Now the more usual strategy is to kill a bad bill by, you know, arguing against it. That's in all the civics books. Debate, rational argumentation—you've heard of it. But using the standard strategy depends upon your opponent having actually putting forward the real purpose of the bill. If instead he has disguised his real purpose by using some Mom and Apple Pie (MAP) strategy disguise its true purpose—well then, things get a bit harder for opponents of the true bill. After all who wants to vote against Mom or Apple Pie? Or, in this case, for "porn."
Now faced with MAP you've got two choices: 1) Argue against the real purpose and count on your fellow legislators to be smart enough to see through the deception and brave enough to vote against Mom. (intelligence+courage: not available in Louisiana) 2) KWK—Kill it with Kindness, a sort of legislative jiujitsu which turns the strength of the deceptive MAP bill against it in a way that damages the real interests behind the bad bill and so causes its advocates to turn against it. (slyness: something Louisiana has in abundance)
Sooo...now we are in a position to understand the story in the Advertiser report more fully. Franklin house member Sam Jones puts forward an obviously pointless MAP bill—one which he pretends is needed to outlaw something that is already illegal (buying porn on a government credit card.) From the story:
Jones originally explained HB142 as banning the use of public credit cards by state and local officials visiting strip clubs or purchasing pay-per-view movies while traveling,One of the sly points of a MAP strategy is that it isn't as clear as with an honest bill whose interests are actually served. So anyone intending to counter it with a KWK (Kill it With Kindess) strategy has to accurately scope out the real intent behind the bill. Michot thought he knew who was behind the bill:
"Lafayette is the only public utility that offers cable service," Michot said. He said singling out Lafayette would put it at an unfair disadvantage against competitors like Cox and AT&T.So the Lafayette contingent had to figure out how to kill Cox and AT&T with kindness. If they were right they could kill the bill by causing the incumbents' agents to withdraw it rather than suffer the consequences. (If they were wrong they'd lose—if the real interest was just some sort of simple silly prudery then the bill's author would welcome make it more prudish and silly.) The most obvious thing to try is to include Cox in the same trap that Smith & Cox were trying to put the Lafayette legislators and LUS in: include them in the bill:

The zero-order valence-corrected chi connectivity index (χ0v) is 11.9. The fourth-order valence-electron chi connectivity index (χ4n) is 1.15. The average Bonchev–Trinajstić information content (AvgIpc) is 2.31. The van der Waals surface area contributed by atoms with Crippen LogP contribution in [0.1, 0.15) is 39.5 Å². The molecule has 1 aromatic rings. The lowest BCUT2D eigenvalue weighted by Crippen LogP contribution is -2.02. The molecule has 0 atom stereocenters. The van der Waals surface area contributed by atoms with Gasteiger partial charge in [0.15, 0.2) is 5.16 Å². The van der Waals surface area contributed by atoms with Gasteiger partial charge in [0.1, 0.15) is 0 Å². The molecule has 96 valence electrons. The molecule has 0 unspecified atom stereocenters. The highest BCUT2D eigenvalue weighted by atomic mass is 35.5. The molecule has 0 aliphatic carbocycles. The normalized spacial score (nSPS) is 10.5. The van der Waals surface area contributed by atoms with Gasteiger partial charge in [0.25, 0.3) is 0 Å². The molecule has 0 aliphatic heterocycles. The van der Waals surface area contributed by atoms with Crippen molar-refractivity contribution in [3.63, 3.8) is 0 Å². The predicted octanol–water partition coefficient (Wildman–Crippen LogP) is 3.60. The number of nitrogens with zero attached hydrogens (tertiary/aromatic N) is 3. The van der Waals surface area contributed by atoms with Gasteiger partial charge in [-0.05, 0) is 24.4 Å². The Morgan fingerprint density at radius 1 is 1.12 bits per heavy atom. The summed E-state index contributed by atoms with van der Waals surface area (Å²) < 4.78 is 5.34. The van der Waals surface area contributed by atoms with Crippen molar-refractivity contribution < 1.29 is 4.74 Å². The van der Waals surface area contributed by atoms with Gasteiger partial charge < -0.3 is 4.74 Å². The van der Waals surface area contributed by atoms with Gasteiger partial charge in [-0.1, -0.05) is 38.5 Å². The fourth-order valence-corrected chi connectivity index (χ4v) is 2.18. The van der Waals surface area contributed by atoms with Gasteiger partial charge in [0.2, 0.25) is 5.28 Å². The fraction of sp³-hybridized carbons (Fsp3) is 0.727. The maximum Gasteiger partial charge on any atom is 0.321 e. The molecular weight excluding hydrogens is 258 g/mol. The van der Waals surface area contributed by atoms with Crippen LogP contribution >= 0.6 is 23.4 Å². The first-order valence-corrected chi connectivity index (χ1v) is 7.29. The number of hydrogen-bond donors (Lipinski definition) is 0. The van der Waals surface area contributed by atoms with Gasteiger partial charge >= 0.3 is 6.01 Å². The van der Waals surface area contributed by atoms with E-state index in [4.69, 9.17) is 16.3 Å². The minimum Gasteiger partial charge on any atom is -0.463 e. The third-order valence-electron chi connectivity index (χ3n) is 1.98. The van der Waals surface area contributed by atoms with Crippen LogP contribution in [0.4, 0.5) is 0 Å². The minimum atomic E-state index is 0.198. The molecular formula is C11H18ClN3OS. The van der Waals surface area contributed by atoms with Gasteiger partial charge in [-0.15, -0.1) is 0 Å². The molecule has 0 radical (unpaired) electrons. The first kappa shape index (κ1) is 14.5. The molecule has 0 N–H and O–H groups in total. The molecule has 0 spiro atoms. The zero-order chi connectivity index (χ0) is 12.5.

Michot and Rep. Joel Robideaux of Lafayette were appointed to a conference committee to try to reach a compromise. Michot and other Senate appointees, as well as Robideaux, who was a House delegate to the panel, wanted to make the ban apply to all cable TV providers in Louisiana.This is the crucial moment in the story—if Lafayette is right and the real interests behind the bill were the incumbents then they'd tell their agent (Smith) to drop the thing; after all this sort of strategy is supposed to use the power of the state to create a disadvantage for your competitor, not "level the playing field." Apparently Lafayette was right:
There you have it: An advanced lesson in civics as she is played out in the Gret State.
Since he couldn't get Michot to pull his amendment, he decided to allow the bill to die without action.Robideaux said that to him, Jones' unwillingness to work on a compromise "tells me it was always about trying to put LUS at a disadvantage. If he would have worked with us, he had every opportunity to have his bill passed and signed.
Extra Credit: Decide whether the real point of this exercise was purely PR — was it never intended to pass, only to try and lay on LUS (again--this ploy fizzled badly during the fiber fight) the onus of selling "porn?" Or was the hope to impose another long, embarrassing and distracting lawsuit on Lafayette? (This worked pretty well during the fiber fight.) Show your work....